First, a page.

OUR VIEW: Holiday activities are worth the effortMitchell’s Parade of Lights was born as a chance to see the U.S. Capitol Holiday Tree. It once doubled as a celebration marking the town’s 125th anniversary. It has been held in gorgeous early winter weather and in frigid cold. It overcame an interesting controversy about its exact title.
Mitchell’s Parade of Lights was born as a chance to see the U.S. Capitol Holiday Tree. It once doubled as a celebration marking the town’s 125th anniversary. It has been held in gorgeous early winter weather and in frigid cold. It overcame an interesting controversy about its exact title.
And after just a decade, we wonder if we have seen the last of the Parade of Lights.
Parade committee members met earlier this week and declared that the event is in jeopardy, due to a declining number of floats entered in the event, which has been held on Mitchell’s Main Street since 2003.
Crowds still seem interested, but entries are dwindling.
We vote to continue the parade, but we understand if it dies out. A parade without floats isn’t much of a parade, and that’s a rather dim way to begin the holiday season.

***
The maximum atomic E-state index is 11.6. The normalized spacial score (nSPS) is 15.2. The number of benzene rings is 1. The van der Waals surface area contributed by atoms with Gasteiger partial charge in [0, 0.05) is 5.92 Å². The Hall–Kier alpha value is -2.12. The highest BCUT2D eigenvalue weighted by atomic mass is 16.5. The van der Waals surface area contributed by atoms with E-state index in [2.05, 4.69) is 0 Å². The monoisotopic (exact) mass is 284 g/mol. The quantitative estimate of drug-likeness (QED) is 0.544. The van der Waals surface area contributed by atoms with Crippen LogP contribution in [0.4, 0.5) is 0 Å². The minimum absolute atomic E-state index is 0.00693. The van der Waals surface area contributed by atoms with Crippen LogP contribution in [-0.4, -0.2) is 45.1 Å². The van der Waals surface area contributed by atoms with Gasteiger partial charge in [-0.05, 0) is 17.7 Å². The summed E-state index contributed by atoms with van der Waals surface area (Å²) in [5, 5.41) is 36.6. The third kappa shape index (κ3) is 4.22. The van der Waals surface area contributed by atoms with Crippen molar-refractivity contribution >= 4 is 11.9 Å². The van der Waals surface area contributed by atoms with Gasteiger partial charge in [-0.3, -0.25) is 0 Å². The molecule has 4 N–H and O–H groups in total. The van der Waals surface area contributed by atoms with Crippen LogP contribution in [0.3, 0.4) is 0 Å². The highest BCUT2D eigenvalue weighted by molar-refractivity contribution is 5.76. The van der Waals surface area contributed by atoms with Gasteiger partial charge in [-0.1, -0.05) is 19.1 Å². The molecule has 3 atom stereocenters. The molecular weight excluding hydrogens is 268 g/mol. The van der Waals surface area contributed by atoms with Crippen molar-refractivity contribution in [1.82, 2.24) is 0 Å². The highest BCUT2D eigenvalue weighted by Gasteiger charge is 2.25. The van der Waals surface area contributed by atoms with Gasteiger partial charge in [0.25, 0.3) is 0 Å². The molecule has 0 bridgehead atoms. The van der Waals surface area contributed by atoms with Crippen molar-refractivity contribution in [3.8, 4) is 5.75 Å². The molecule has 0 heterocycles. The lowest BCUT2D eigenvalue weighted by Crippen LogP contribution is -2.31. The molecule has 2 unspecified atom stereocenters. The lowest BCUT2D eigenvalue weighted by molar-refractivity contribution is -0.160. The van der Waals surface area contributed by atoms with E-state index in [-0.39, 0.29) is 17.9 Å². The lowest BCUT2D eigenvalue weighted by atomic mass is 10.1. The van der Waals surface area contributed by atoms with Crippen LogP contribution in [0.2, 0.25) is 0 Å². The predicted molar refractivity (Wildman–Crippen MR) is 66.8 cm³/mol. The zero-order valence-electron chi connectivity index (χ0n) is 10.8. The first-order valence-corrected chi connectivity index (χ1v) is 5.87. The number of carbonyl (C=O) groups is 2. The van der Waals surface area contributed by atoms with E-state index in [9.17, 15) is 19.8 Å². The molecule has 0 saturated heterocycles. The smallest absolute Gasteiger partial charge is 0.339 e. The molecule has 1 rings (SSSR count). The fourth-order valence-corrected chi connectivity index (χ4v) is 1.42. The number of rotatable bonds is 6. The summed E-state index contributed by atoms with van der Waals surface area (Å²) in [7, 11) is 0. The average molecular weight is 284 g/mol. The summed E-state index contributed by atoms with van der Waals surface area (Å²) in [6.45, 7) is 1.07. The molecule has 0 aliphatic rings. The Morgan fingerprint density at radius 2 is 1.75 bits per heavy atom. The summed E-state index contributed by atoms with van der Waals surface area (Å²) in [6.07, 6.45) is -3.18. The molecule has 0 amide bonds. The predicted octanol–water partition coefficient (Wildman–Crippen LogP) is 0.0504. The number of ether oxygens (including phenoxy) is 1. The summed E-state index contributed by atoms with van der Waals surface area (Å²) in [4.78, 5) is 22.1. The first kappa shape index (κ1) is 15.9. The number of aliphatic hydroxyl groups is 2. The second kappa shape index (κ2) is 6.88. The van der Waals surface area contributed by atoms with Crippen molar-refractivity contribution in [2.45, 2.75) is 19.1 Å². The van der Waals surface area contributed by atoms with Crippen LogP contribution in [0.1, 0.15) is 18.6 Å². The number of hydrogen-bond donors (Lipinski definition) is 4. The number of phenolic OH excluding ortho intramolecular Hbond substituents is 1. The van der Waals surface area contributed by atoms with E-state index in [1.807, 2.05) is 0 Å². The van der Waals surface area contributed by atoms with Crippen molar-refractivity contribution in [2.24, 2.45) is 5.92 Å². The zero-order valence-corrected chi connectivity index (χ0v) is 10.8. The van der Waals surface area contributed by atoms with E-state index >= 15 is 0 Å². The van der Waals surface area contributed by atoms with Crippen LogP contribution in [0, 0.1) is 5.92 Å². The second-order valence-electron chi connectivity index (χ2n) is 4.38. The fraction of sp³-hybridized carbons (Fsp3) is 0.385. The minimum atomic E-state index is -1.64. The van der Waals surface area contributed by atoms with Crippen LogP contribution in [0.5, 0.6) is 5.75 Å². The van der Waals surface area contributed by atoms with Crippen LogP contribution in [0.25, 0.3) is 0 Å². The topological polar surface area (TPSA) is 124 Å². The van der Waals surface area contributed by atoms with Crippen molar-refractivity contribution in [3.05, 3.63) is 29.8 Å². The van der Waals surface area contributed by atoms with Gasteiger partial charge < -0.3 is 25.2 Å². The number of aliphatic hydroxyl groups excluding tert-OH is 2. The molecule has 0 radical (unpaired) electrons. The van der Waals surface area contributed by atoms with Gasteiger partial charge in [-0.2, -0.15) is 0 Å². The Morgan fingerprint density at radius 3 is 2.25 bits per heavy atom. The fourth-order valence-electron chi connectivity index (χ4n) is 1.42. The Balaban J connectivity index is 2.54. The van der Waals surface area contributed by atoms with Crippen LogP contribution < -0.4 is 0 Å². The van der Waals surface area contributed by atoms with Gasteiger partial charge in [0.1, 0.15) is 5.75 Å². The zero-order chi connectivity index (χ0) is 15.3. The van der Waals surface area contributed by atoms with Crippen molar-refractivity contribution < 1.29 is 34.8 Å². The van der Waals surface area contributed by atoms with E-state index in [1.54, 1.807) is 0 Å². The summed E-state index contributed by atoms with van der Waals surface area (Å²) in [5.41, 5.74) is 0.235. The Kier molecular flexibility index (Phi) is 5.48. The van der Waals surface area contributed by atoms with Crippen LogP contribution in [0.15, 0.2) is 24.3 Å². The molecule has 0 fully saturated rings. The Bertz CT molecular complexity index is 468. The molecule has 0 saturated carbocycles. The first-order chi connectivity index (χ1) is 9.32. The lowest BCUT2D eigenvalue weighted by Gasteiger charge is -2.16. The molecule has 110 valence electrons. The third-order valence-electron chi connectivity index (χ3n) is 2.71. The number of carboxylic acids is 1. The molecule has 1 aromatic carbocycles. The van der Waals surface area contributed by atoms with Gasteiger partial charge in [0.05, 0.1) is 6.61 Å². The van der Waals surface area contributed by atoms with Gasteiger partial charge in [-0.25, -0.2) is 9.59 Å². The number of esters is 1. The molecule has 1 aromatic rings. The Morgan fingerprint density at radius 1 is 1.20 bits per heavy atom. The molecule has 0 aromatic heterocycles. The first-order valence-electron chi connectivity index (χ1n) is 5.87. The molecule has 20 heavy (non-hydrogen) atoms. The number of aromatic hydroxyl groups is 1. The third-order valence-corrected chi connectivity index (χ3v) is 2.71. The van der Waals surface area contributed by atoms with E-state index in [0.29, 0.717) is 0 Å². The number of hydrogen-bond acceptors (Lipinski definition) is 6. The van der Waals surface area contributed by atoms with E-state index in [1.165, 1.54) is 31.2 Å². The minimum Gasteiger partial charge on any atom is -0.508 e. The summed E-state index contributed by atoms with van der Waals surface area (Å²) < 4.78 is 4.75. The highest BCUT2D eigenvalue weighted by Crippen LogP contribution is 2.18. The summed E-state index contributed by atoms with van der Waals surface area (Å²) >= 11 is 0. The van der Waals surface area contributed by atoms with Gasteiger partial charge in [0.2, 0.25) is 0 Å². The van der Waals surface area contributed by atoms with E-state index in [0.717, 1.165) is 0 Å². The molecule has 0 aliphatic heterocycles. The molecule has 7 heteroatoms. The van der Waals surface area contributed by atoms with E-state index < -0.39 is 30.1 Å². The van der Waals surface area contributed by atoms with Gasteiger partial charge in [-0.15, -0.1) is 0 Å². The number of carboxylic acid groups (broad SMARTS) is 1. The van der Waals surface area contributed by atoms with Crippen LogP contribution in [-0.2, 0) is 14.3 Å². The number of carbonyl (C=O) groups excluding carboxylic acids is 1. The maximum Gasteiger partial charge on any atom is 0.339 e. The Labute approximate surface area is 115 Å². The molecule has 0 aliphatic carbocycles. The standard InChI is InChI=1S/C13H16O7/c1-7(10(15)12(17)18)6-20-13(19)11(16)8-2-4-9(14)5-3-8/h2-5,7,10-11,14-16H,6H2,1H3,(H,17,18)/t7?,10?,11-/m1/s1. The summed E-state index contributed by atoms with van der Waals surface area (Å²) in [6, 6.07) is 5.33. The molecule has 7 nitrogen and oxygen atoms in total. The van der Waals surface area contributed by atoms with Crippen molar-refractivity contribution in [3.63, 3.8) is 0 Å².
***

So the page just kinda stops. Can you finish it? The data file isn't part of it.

Our first reaction is to urge businesses throughout town to enter floats in the parade.
But when we truly question whether even The Daily Republic will enter a float, we can’t honestly say yes.
Winter-time parades aren’t easy. Generators are needed to make floats bright and festive. Chilly weather sometimes makes it difficult to construct the floats, and also to recruit people to ride on them.
Too, the Parade of Lights is the third parade held in Mitchell each year and during a very short span, from mid-July to mid-November. That’s three parades in 16 weeks.
Mitchell’s holiday parade began in 2003 in part as an event to showcase the U.S. Capitol Holiday Tree, which was passing through town on its way from Idaho to Washington, D.C.
In 2006, the parade doubled as a party to commemorate Mitchell’s 125th birthday, which nearly passed by unnoticed.
In 2008, everyone finally agreed on the true name of the parade, which also had been called the Holiday Parade of Lights and Holiday of Lights Parade.
If the parade does indeed die — and we hope it does not — we hope another similar event will arise to take its place.
We envision a party centered around the city’s Main Street Christmas tree, as well as at the Corn Palace. We see numerous choirs — from Mitchell, Mount Vernon, Ethan and other towns — taking turns singing Christmas carols.
Youth dance groups and bands should be invited to perform. Those ensembles always draw a crowd.
We imagine baking and cooking contests, chili and soup feeds and Santa Claus.
If those events won’t bring the people, perhaps drawings and contests will.
And in our vision, we see this all happening on Main Street, where stores have left their doors open for business and welcome visitors inside to browse.